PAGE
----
and in the end it was my promise to the Yuma that did them in,
called upon the unceasing wind until there was no place to hide.
Boiled pride and malcontents, on either side, would do the rest.
For Garcés was cut loose and the governor cut off supplies,
choked the breath from those poor missions in a land of discontent;
so ill-conceived, as one biographer surmised, it could have only been
designed by "an artificer of death." In July, 1781 the massacres
began. By October the martyrdom of Garcés was at hand.
It was to the furthest reach of desperation I had led him,
yet still he stayed to say the last viaticums. Even as he bled
out on the sanctuary floor, his ghostly steps returned to thought
of those souls he'd lost to fury and to riot and, what's more,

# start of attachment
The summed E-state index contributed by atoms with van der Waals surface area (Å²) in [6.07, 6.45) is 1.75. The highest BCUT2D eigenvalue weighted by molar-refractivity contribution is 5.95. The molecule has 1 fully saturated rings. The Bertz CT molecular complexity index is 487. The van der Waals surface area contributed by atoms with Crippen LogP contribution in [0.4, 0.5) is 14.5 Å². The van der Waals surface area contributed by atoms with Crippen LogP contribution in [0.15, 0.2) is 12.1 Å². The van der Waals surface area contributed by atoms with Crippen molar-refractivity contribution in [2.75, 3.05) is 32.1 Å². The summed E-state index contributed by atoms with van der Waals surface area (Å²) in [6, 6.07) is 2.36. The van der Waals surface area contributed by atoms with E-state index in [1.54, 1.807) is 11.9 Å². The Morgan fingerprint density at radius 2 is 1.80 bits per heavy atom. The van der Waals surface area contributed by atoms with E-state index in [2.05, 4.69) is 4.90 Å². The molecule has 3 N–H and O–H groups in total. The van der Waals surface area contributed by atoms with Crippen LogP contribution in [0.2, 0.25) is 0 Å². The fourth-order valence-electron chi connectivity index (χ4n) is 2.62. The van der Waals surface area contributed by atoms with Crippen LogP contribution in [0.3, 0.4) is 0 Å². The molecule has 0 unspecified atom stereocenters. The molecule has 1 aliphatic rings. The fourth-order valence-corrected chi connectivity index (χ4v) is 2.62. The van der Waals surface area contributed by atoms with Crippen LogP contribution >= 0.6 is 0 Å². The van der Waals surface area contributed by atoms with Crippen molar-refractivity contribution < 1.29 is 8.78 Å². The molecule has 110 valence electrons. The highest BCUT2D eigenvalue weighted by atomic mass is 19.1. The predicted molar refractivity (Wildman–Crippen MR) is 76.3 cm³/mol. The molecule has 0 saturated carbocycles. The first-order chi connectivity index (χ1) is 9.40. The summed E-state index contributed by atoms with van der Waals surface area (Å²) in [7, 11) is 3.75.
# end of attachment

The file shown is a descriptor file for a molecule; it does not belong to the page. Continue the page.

that he might have said it thus, as his intimates declare:
"O, Lord, I sought no riches but the pearls
Which are thy souls lost in a wild estate."
But, by then, the wanderers, los Peregrine
s, were dead.
Moral? If you insist on one:
Cochimí get deserts;
padres get martyrdom.
Pearl or Bead,
by whatever hand,
the history of clay pottery,
petroglyphs canal floaters,
had a name;
Truth is, amigo;
we'd more likely
be running casinos
and cave-art concessions
south of the border
at the end of the pipe
where the money flows
from San Diego.
Still looking for the moral?
The desert is a good teacher,
Get along or die.
There are no options, my friend;
but, don't kid yourself.
The Cochimí never forgot
where he came from,
or how he got there.
Long before there was a Baja,
long before the first field-hand,
there were the gardens of the sky;
there were the nights that howled
over this empty, open land.